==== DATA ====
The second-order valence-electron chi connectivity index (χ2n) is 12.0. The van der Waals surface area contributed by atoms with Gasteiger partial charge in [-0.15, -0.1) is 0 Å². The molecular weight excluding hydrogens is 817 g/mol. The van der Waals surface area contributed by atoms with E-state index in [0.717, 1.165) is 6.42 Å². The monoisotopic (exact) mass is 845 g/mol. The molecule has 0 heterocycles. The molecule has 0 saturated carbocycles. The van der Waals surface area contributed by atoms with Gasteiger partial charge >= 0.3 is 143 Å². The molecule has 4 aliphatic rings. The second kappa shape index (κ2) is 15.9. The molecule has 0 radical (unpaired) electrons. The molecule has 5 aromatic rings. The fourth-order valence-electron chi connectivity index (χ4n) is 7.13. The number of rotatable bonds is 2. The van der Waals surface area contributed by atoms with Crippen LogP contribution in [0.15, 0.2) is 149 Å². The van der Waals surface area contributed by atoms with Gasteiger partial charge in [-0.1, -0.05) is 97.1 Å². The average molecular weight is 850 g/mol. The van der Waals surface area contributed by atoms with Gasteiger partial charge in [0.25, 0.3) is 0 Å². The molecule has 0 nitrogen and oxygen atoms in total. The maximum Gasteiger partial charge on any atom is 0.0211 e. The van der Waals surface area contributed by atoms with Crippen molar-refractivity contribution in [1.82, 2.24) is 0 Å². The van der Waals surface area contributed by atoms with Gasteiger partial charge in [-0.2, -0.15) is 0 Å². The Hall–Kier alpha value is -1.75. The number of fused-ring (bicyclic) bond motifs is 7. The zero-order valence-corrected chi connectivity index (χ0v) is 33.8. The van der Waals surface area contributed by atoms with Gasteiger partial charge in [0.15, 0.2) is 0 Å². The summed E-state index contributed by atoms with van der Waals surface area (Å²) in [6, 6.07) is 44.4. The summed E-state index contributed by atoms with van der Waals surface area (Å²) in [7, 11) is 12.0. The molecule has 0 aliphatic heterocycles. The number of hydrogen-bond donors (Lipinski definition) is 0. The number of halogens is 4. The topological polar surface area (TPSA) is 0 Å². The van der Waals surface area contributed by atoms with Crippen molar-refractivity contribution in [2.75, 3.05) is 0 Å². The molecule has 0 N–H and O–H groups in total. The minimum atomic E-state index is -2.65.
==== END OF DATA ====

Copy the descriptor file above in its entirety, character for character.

The second-order valence-electron chi connectivity index (χ2n) is 12.0. The van der Waals surface area contributed by atoms with Gasteiger partial charge in [-0.15, -0.1) is 0 Å². The molecular weight excluding hydrogens is 817 g/mol. The van der Waals surface area contributed by atoms with E-state index in [0.717, 1.165) is 6.42 Å². The monoisotopic (exact) mass is 845 g/mol. The molecule has 0 heterocycles. The molecule has 0 saturated carbocycles. The van der Waals surface area contributed by atoms with Gasteiger partial charge >= 0.3 is 143 Å². The molecule has 4 aliphatic rings. The second kappa shape index (κ2) is 15.9. The molecule has 0 radical (unpaired) electrons. The molecule has 5 aromatic rings. The fourth-order valence-electron chi connectivity index (χ4n) is 7.13. The number of rotatable bonds is 2. The van der Waals surface area contributed by atoms with Crippen LogP contribution in [0.15, 0.2) is 149 Å². The van der Waals surface area contributed by atoms with Gasteiger partial charge in [-0.1, -0.05) is 97.1 Å². The average molecular weight is 850 g/mol. The van der Waals surface area contributed by atoms with Gasteiger partial charge in [0.25, 0.3) is 0 Å². The molecule has 0 nitrogen and oxygen atoms in total. The maximum Gasteiger partial charge on any atom is 0.0211 e. The van der Waals surface area contributed by atoms with Crippen molar-refractivity contribution in [1.82, 2.24) is 0 Å². The van der Waals surface area contributed by atoms with Gasteiger partial charge in [-0.2, -0.15) is 0 Å². The Hall–Kier alpha value is -1.75. The number of fused-ring (bicyclic) bond motifs is 7. The zero-order valence-corrected chi connectivity index (χ0v) is 33.8. The van der Waals surface area contributed by atoms with Gasteiger partial charge in [0.15, 0.2) is 0 Å². The summed E-state index contributed by atoms with van der Waals surface area (Å²) in [6, 6.07) is 44.4. The summed E-state index contributed by atoms with van der Waals surface area (Å²) in [7, 11) is 12.0. The molecule has 0 aliphatic heterocycles. The number of hydrogen-bond donors (Lipinski definition) is 0. The number of halogens is 4. The topological polar surface area (TPSA) is 0 Å². The van der Waals surface area contributed by atoms with Crippen molar-refractivity contribution in [2.75, 3.05) is 0 Å². The molecule has 0 N–H and O–H groups in total. The minimum atomic E-state index is -2.65.